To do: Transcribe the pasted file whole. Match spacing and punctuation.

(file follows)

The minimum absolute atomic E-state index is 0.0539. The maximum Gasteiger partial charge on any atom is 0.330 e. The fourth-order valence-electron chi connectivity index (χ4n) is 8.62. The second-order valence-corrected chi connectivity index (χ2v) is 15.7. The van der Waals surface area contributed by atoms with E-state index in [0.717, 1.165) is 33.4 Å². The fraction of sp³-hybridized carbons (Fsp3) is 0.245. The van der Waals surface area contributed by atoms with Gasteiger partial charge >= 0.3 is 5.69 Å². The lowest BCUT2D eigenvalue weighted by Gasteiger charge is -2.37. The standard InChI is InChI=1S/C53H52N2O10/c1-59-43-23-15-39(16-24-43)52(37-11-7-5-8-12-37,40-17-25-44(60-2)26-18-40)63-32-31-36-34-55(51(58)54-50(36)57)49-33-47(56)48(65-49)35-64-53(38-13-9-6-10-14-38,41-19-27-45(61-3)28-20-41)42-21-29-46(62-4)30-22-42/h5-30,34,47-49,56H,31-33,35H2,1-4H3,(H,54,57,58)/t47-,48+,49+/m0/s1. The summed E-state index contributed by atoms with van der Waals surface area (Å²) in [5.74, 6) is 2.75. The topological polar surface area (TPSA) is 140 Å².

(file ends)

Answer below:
The minimum absolute atomic E-state index is 0.0539. The maximum Gasteiger partial charge on any atom is 0.330 e. The fourth-order valence-electron chi connectivity index (χ4n) is 8.62. The second-order valence-corrected chi connectivity index (χ2v) is 15.7. The van der Waals surface area contributed by atoms with E-state index in [0.717, 1.165) is 33.4 Å². The fraction of sp³-hybridized carbons (Fsp3) is 0.245. The van der Waals surface area contributed by atoms with Gasteiger partial charge >= 0.3 is 5.69 Å². The lowest BCUT2D eigenvalue weighted by Gasteiger charge is -2.37. The standard InChI is InChI=1S/C53H52N2O10/c1-59-43-23-15-39(16-24-43)52(37-11-7-5-8-12-37,40-17-25-44(60-2)26-18-40)63-32-31-36-34-55(51(58)54-50(36)57)49-33-47(56)48(65-49)35-64-53(38-13-9-6-10-14-38,41-19-27-45(61-3)28-20-41)42-21-29-46(62-4)30-22-42/h5-30,34,47-49,56H,31-33,35H2,1-4H3,(H,54,57,58)/t47-,48+,49+/m0/s1. The summed E-state index contributed by atoms with van der Waals surface area (Å²) in [5.74, 6) is 2.75. The topological polar surface area (TPSA) is 140 Å².